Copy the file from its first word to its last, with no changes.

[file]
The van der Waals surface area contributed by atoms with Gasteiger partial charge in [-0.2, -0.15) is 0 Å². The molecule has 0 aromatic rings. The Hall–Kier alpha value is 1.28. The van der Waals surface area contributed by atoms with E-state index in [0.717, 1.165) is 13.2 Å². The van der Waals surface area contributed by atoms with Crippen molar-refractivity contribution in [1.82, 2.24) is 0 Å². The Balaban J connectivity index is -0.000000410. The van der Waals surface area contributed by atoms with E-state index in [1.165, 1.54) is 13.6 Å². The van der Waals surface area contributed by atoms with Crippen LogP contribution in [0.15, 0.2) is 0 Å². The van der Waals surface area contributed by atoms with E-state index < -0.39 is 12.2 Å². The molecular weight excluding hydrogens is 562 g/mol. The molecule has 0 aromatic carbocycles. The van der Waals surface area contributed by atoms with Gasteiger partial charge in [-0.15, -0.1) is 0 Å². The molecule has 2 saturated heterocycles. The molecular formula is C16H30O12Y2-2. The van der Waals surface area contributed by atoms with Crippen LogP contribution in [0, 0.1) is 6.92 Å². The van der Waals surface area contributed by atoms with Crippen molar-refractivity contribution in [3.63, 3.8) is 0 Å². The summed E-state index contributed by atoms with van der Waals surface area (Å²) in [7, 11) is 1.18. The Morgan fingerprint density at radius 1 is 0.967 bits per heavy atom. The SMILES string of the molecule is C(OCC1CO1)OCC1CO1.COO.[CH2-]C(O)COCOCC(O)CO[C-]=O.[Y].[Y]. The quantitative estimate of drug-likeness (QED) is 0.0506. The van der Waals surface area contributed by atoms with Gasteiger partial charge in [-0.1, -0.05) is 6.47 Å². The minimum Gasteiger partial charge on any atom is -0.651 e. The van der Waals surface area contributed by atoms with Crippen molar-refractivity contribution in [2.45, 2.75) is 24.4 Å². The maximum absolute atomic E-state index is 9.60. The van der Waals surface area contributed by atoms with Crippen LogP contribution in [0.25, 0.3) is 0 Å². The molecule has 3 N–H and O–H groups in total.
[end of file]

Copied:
The van der Waals surface area contributed by atoms with Gasteiger partial charge in [-0.2, -0.15) is 0 Å². The molecule has 0 aromatic rings. The Hall–Kier alpha value is 1.28. The van der Waals surface area contributed by atoms with E-state index in [0.717, 1.165) is 13.2 Å². The van der Waals surface area contributed by atoms with Crippen molar-refractivity contribution in [1.82, 2.24) is 0 Å². The Balaban J connectivity index is -0.000000410. The van der Waals surface area contributed by atoms with E-state index in [1.165, 1.54) is 13.6 Å². The van der Waals surface area contributed by atoms with Crippen LogP contribution in [0.15, 0.2) is 0 Å². The van der Waals surface area contributed by atoms with E-state index < -0.39 is 12.2 Å². The molecular weight excluding hydrogens is 562 g/mol. The molecule has 0 aromatic carbocycles. The van der Waals surface area contributed by atoms with Gasteiger partial charge in [-0.15, -0.1) is 0 Å². The molecule has 2 saturated heterocycles. The molecular formula is C16H30O12Y2-2. The van der Waals surface area contributed by atoms with Crippen LogP contribution in [0, 0.1) is 6.92 Å². The van der Waals surface area contributed by atoms with Crippen molar-refractivity contribution in [3.63, 3.8) is 0 Å². The summed E-state index contributed by atoms with van der Waals surface area (Å²) in [7, 11) is 1.18. The Morgan fingerprint density at radius 1 is 0.967 bits per heavy atom. The SMILES string of the molecule is C(OCC1CO1)OCC1CO1.COO.[CH2-]C(O)COCOCC(O)CO[C-]=O.[Y].[Y]. The quantitative estimate of drug-likeness (QED) is 0.0506. The van der Waals surface area contributed by atoms with Gasteiger partial charge in [-0.1, -0.05) is 6.47 Å². The minimum Gasteiger partial charge on any atom is -0.651 e. The van der Waals surface area contributed by atoms with Crippen molar-refractivity contribution in [2.45, 2.75) is 24.4 Å². The maximum absolute atomic E-state index is 9.60. The van der Waals surface area contributed by atoms with Crippen LogP contribution in [0.25, 0.3) is 0 Å². The molecule has 3 N–H and O–H groups in total.